SBYs Outlines 9 points for Reconciliation and Conflict Resolution at First Strategic Review Forum in Jakarta; Renews Indonesian Diaspora Outreach for National Development
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On 17th July 2012, President Susilo Bambang Yudhoyono arrived from Surakarta and later in the afternoon officially opened the Strategic Review Forum and its official launching of the Strategic Review Journal at the Shangrila Dialogue. Later in the evening he also receive Indonesian Ambassador to Washington DC, Dr Dino Pati Djalal to share the findings of the recent Conference on Indonesian Diaspora in Los Angeles earlier in the month.
Sharing Indonesia's Experience in Reconciliation and Conflict Resolution
The first Strategic Review Forum was attended by former Timor Leste President Ramos Horta, former Prime Minister Thaksin Shinawatra, and former Prime Deputy Prime Minister Anwar Ibrahim. The room was packed with scholars, , diplomats, high ranking military and police officials and also the media.
In his remarks, President SBY congratulated the organisers and the Chief Editor, former Foreign Minister Dr Hassan Wirajuda for making the Indonesian Journal a landmark for Indonesian contribution in international foreign policy publications and also encouraging more Indonesian thinkers to contribute more to global discourse of international relations.
"I hope Strategic Review will continue to bring a world of ideas to Indonesia and also project Indonesia’s ideas to the world. I would also like to use this occasion to encourage Indonesian scholars and intellectuals to write more for national and international journals – for some reason, Indonesia still falls short in terms of published works in academic journals, and I know we can do better because we have a vibrant intellectual community here in our country".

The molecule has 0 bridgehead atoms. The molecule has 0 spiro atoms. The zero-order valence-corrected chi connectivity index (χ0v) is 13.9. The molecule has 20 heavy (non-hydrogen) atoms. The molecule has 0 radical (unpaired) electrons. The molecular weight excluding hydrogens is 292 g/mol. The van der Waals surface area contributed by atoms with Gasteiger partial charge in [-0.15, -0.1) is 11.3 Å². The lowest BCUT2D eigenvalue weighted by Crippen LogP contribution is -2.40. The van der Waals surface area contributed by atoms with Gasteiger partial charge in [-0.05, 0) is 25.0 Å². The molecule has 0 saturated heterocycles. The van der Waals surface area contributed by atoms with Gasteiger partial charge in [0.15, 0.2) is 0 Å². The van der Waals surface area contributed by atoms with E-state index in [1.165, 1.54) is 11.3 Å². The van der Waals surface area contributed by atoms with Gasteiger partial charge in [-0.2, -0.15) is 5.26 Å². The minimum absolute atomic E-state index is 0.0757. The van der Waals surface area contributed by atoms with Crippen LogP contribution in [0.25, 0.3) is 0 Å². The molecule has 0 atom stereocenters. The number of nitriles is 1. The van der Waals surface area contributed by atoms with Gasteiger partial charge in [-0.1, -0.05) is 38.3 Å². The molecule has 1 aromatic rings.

Since its soft launch in August 2011, Strategic Review has published four more editions, thus staying true to its original promise sof regularity, consistency, and quality. Strategic Review has also been enriched by the contributions of numerous prominent Indonesian and international political, social, and economic figures.
Along the lines of the discussion at hand, President SBY also conveyed the particular circumstance which Indonesia possesses in the field of reconciliation and confidence building.
"Reconciliation and conflict resolution is also something that is critical to the stability of nations and to the future of our region. Here in Indonesia, owing to our particular situation, we have found that the hard work of nation-building and democratic transition constantly involve efforts to resolve conflicts and promote reconciliation. In my years as President, I have found that healing the wounds can be not just the most challenging task, but also the most rewarding. There is no peace, no freedom, no stability unless we take out the cancerous seeds of conflict and hatred from our society, and replace them with seeds of amity and good will. I do believe that the basic thrust of the human heart is that of love and goodness, and this makes the struggle for peace possible, even in the most difficult situations involving sworn enemies. Indeed, hope is the most powerful weapon to destroy the ills of the world : tyranny, poverty, diseases, extremism, ignorance and others" SBY remarked.
The President stated that Indonesia has been blessed to be where it was today. "Our democracy is strong. Our civil society is robust. Our economy is growing reasonably well. Our international position is more solid. And, insya Allah our future is bright" he declared.
And yet he reminded that such earnings were not always evident, not always certain and definitely not always something the Indonesians could believe in.